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Wall Street reacted to Monday’s outage by selling the stock, knowing the shutdown would directly hit the bottom line. Investors were more scared than Congress, as the stock lost much of its Monday loss. 

The result is that, despite Haugen’s bold move to pull back the curtains, there is no universal confidence that Congress will take big action. As with many other accusations, it is likely that the headline threat of Haugen’s claims will fade quickly. 

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Zuckerberg testified at numerous times and many senators were furious by his filibustering, evasive answers. However, there were no hot air and many senators complained Tuesday that the lobbyists from Zuckerberg and other tech companies had been able to buy off their peers. Of course, nobody mentioned names. 

The Journal will probably win the Pulitzer Prize and other awards for its reporting, but the possibility that the past is prologue in major regulation is a reflection of two bigger truths about American society. 

First, it is too paralyzed by large issues and public polarization in many areas. In this case, Congress’ inability to act even when most members say it must reflects the complexity not only of Facebook’s technical operations, but its general popularity. 

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It’s not too big to regulate, it’s too popular and too important in the lives of many users and businesses. 

Haugen and other people compared it with cigarette manufacturers. However, the task of going after fraudulent tobacco companies was easier as cigarette sales declined and there was a clear connection to some cancers. Face­book, on the other hand, continues to grow at phenomenal rates, routinely producing revenue increases of more than 25 percent a year, and its harmful effects are not as documented or obvious.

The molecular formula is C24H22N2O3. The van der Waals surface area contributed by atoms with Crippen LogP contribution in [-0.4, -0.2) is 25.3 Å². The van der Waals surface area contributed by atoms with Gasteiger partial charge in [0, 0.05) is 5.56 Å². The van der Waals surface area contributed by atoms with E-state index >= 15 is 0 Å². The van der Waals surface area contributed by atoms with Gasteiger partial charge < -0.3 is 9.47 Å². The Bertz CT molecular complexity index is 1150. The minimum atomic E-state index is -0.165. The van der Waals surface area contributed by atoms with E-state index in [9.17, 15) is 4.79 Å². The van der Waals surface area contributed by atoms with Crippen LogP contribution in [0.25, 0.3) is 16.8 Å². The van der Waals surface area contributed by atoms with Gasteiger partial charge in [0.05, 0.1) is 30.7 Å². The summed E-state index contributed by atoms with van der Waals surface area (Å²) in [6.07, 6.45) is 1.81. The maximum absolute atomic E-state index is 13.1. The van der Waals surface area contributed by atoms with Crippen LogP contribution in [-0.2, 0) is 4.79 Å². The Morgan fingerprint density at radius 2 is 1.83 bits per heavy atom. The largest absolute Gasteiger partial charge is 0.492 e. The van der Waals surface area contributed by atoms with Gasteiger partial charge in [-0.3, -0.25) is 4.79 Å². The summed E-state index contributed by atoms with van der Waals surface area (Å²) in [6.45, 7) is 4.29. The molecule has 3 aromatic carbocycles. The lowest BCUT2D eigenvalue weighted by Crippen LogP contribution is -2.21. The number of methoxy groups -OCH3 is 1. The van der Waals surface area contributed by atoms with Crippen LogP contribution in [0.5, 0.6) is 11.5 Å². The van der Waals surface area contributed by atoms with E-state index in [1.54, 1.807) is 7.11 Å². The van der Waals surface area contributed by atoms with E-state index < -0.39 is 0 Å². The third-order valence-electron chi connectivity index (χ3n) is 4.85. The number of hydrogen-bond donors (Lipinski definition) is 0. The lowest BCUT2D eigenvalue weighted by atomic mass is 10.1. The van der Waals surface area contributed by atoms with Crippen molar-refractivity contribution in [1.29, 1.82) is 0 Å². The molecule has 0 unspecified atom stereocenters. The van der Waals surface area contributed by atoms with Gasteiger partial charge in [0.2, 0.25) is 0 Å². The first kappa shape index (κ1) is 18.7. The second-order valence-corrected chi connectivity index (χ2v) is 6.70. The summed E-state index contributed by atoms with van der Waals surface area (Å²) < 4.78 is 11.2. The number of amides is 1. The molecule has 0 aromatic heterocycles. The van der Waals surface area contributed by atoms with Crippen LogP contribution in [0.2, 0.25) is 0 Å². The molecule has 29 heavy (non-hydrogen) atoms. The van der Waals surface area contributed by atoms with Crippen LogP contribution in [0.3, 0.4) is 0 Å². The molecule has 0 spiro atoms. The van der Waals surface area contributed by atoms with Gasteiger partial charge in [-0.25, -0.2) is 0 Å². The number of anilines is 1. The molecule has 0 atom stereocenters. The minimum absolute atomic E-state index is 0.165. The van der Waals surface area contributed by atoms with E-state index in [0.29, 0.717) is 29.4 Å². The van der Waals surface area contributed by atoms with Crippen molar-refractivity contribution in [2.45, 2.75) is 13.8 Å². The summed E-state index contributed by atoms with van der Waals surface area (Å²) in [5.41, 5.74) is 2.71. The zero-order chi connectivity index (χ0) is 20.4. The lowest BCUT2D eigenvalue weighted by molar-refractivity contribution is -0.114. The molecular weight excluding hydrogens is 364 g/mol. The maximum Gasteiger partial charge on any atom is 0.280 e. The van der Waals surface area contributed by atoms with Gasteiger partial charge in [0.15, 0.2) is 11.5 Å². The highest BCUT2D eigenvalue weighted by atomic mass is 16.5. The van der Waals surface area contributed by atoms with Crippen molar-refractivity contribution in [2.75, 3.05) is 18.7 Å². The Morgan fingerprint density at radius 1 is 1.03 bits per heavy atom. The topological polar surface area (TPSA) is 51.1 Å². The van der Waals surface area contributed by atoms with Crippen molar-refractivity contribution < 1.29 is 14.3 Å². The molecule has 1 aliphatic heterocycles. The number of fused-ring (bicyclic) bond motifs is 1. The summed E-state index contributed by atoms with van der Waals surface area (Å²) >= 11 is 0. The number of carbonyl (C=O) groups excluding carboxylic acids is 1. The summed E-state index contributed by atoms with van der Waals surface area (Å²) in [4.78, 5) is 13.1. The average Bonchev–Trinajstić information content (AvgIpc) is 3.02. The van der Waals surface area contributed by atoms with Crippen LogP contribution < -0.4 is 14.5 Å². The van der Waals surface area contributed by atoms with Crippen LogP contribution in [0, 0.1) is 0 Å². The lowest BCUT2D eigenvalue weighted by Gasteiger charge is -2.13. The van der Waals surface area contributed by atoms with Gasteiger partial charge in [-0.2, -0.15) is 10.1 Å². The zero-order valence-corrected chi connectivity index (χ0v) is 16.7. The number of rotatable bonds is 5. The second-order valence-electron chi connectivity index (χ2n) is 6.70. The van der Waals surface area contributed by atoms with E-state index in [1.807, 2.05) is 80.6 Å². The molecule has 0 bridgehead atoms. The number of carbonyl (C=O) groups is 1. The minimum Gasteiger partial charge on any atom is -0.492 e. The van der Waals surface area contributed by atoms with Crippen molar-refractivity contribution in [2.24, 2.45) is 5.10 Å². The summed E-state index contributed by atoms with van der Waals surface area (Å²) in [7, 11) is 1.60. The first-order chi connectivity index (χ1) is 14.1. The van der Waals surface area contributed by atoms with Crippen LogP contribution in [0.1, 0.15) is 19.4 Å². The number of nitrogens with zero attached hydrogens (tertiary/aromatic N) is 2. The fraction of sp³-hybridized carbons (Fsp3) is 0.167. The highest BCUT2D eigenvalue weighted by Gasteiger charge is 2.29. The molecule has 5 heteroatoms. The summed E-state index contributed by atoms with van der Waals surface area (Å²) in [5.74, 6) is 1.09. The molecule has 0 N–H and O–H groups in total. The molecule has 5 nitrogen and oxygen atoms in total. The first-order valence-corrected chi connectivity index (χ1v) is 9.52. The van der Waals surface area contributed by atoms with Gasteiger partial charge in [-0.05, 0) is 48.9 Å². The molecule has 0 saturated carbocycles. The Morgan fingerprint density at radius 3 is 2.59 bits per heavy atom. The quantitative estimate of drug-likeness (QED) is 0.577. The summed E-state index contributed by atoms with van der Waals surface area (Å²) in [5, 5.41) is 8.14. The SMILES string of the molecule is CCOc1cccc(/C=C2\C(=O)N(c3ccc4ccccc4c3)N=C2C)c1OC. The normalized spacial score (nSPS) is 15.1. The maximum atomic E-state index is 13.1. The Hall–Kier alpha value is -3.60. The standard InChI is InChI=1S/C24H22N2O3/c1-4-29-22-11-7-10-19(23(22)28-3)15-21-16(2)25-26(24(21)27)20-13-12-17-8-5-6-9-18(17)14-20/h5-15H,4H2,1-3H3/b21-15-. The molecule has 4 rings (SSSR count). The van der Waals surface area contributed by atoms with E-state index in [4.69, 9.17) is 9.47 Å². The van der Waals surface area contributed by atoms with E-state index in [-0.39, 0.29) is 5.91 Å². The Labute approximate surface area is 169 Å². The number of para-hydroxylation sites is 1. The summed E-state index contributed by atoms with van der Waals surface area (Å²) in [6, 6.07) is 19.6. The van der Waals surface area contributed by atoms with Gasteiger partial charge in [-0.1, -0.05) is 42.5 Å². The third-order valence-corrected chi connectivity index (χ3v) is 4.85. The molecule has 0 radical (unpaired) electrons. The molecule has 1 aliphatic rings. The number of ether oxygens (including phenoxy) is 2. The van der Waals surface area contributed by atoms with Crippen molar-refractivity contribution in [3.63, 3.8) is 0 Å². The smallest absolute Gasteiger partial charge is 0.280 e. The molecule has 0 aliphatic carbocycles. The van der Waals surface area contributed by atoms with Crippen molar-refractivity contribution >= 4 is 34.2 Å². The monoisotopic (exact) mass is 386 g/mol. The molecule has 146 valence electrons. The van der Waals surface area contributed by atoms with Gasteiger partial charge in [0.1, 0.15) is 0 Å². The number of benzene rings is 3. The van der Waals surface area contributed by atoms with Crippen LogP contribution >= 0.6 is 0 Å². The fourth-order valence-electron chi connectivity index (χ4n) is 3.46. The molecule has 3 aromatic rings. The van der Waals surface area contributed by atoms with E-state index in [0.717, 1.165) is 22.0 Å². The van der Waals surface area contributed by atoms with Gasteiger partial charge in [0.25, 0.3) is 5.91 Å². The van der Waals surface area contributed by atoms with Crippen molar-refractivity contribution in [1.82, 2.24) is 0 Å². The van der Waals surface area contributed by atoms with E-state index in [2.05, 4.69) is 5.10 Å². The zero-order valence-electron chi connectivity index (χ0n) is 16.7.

Sen. Blackburn: Drug cartels, sex traffickers use Facebook for ‘ill intent’ Video

Haugen’s testimony about children also raises the uncomfortable issue for politicians of parental control, or the lack of it. It’s good politics to attack a global empire and its multibillionaire CEO. But asking parents and schools to encourage children to stop using Instagram and Facebook could spell doom for their careers. 

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The demand that Congress do something allows parents and their families to get off the hook and makes America seem like it will only be determined by what the government does. What happened to our ability and willingness to help others? 

Facebook for its part knows that Facebook has the advantage and is willing to give Congress the runaround. Even after Haugen’s damning testimony, a company statement belittled her experience and said she had answered six different times that she had no direct knowledge of certain corporate functions she was asked about. 

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Then the statement, echoing Clint Eastwood’s challenge in “Dirty Harry” to “make my day,” kicked the can back to Congress and actually dared it to regulate the company. 

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“We agree on one thing; it’s time to create standard rules for the Internet,” the statement said. “Instead of expecting the industry to make societal decisions that belong to legislators, it’s time for Congress to act.” 

You big-talkers?

CLICK HERE TO LEARN MORE FROM MICHAEL GOWIN